Aside from the tender garage, this spa and sports space is designed to feel cohesive – you can walk via side decks all the way round from the bathing platform to the fold-down terraces either side of the spa. Directly above the lower deck spa pool, meanwhile, a three-metre by three-metre section of deckhead slides into a forward pocket to create a two-deck atrium. Stainless-steel handrails are then erected around the gap on the main deck. When closed, as Preuss puts it, “you can walk over it as if it was not there”; open, it connects the lower and main decks in spectacular fashion.
The spa-like feeling is carried through this aft part of the main deck too. Just inside from the aft deck is a beauty centre, followed by a dry massage room – “We carry a lot of high-tech electrical equipment so we can do body-shaping and electrical facials, and we use high-quality products by Swiss Perfection and Elemis,” says the therapist. There’s a wet massage room too, where “we do massages with the rain showers on, so you’re laid on a nice warm water bed, in a full shower”.
For more active guests there’s a standout superyacht gym packed with the latest Technogym kit, a balcony for fresh-air yoga and a gym “menu” laying out what’s on offer. It is staffed by ex-British military instructors (of the supportive rather than the shouty kind) – in fact, all crew members are dual-trained in order to staff Flying Fox’s wellness and watersports components: for example, the medic is a dive instructor and some of the housekeepers are also hairdressers.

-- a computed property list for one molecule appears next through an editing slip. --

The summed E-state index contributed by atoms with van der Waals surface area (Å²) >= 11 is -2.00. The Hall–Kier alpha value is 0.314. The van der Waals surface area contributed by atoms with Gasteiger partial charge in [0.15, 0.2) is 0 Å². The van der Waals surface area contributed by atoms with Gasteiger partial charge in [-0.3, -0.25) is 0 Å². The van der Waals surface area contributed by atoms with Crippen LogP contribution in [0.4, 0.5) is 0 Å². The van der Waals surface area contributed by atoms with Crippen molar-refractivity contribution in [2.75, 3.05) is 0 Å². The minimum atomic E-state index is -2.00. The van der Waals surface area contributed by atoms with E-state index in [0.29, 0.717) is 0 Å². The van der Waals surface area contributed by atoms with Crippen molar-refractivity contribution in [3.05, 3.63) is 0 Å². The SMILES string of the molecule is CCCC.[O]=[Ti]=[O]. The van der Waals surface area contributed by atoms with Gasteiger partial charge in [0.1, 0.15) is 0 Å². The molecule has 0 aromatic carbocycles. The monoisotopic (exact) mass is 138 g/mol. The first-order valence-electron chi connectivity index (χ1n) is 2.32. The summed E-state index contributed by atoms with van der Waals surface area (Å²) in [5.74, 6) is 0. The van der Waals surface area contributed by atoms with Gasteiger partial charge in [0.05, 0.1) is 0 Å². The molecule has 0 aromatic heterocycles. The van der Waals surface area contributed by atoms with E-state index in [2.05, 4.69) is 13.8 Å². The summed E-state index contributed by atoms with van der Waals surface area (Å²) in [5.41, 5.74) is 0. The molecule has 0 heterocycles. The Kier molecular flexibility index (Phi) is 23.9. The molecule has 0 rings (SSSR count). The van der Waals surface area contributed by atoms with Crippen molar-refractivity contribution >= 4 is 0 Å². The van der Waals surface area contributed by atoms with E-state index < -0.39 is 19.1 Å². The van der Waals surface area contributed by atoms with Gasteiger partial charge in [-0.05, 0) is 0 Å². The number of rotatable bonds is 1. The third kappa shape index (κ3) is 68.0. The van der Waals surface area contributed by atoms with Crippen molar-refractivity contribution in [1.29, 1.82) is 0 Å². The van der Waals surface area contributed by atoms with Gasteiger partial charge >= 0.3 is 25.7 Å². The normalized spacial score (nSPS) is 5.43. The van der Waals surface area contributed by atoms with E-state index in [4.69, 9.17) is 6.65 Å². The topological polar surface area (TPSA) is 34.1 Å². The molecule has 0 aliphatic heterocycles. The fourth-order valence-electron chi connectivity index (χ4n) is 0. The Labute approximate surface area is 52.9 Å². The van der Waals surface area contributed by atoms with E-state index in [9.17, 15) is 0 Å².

But the jewel in the crown of this whole two-deck space – at least technically – is the 12-metre aft deck pool. A 22.5-metre beam allowed the team to place this transversely. “It was the owner’s idea to do it in this direction and the rationale behind it was that it would take up less space,” says Øino. “If you were to orient it in the longitudinal direction it would overshoot big time into the deck house and the gym, so it was a very rational decision.”
“I don’t think there is another project with a pool arranged this way,” adds Preuss. “And this is, of course, difficult from an engineering side because of the movement of the water – if the ship is rolling it is difficult to keep it in the pool.” The yard ordered extensive model testing at the University of Duisburg-Essen with a 1:10 scale model mounted on a pedestal that moved according to seakeeping analysis of the ship – so simulating real conditions. The yard identified the solution as two retractable baffles that create a “gate” in the middle that breaks up the volume of water, so it can’t build up momentum. Crew can still empty the pool in three minutes, but there are fewer occasions when they will have to and therefore more times the pool can be used.
But all of this is nothing that guests would ordinarily see. What they will notice is the glass front that can be misted to opaque at the touch of a button, the swim jets at one end and the massage jets at the other, and the height-adjustable floor that means it can offer a deep swim, shallow paddle or even, at full height above the water, a bandstand for parties.
The 10 guest suites are ranged forward of the gym, so guests can pad straight from their beds for a workout or, further aft, a morning swim. These rooms are uniformly massive and each opens on to one of the long side decks, which can be separated into broad fixed balconies in different configurations via hidden sliding panels (there are 45 sliding doors on Flying Fox). “We’ve carried families with the children in one suite and the parents in another, with this one big balcony for them. It works really well,” says the captain.
The decor here, as throughout the yacht, is, says Berryman, “clean-lined, contemporary”, functional and tactile, with Japanese influences. The aim is a feeling of calm that fits perfectly with both the spa and the wider boat, with a small palette of colours, materials and finishes for a cohesive look – golden oak, caramel bamboo, brushed limestone, travertine marble and cream leather, as well as rattans and coconut shell embellishment.